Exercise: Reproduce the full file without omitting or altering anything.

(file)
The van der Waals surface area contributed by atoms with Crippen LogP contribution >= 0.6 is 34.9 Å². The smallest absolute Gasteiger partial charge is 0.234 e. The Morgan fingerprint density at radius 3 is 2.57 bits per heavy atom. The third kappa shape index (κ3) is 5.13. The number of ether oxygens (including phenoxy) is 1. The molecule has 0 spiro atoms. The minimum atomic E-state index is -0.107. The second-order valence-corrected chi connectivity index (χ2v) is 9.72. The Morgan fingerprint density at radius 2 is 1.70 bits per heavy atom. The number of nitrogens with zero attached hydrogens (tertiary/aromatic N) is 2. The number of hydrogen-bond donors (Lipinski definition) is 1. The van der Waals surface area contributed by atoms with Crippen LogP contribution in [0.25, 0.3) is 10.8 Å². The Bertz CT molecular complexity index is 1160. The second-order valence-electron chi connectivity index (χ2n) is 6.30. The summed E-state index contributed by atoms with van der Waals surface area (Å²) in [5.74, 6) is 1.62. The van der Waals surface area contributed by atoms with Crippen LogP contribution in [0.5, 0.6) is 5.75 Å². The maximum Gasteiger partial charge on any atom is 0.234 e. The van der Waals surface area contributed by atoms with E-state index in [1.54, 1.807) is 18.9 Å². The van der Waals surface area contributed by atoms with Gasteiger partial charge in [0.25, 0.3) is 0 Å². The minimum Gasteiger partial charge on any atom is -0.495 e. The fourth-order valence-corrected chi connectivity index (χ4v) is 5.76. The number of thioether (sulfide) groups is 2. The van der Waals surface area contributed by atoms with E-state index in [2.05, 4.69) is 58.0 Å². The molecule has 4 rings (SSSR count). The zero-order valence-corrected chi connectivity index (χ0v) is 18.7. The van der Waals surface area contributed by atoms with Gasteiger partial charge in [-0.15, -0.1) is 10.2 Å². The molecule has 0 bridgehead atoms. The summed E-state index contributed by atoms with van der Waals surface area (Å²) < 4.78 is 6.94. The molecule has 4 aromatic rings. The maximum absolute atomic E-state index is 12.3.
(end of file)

The van der Waals surface area contributed by atoms with Crippen LogP contribution >= 0.6 is 34.9 Å². The smallest absolute Gasteiger partial charge is 0.234 e. The Morgan fingerprint density at radius 3 is 2.57 bits per heavy atom. The third kappa shape index (κ3) is 5.13. The number of ether oxygens (including phenoxy) is 1. The molecule has 0 spiro atoms. The minimum atomic E-state index is -0.107. The second-order valence-corrected chi connectivity index (χ2v) is 9.72. The Morgan fingerprint density at radius 2 is 1.70 bits per heavy atom. The number of nitrogens with zero attached hydrogens (tertiary/aromatic N) is 2. The number of hydrogen-bond donors (Lipinski definition) is 1. The van der Waals surface area contributed by atoms with Crippen LogP contribution in [0.25, 0.3) is 10.8 Å². The Bertz CT molecular complexity index is 1160. The second-order valence-electron chi connectivity index (χ2n) is 6.30. The summed E-state index contributed by atoms with van der Waals surface area (Å²) in [5.74, 6) is 1.62. The van der Waals surface area contributed by atoms with Crippen LogP contribution in [0.5, 0.6) is 5.75 Å². The maximum Gasteiger partial charge on any atom is 0.234 e. The van der Waals surface area contributed by atoms with E-state index in [1.54, 1.807) is 18.9 Å². The van der Waals surface area contributed by atoms with Gasteiger partial charge in [0.25, 0.3) is 0 Å². The minimum Gasteiger partial charge on any atom is -0.495 e. The fourth-order valence-corrected chi connectivity index (χ4v) is 5.76. The number of thioether (sulfide) groups is 2. The van der Waals surface area contributed by atoms with E-state index in [2.05, 4.69) is 58.0 Å². The molecule has 4 rings (SSSR count). The zero-order valence-corrected chi connectivity index (χ0v) is 18.7. The van der Waals surface area contributed by atoms with Gasteiger partial charge in [-0.15, -0.1) is 10.2 Å². The molecule has 0 bridgehead atoms. The summed E-state index contributed by atoms with van der Waals surface area (Å²) < 4.78 is 6.94. The molecule has 4 aromatic rings. The maximum absolute atomic E-state index is 12.3.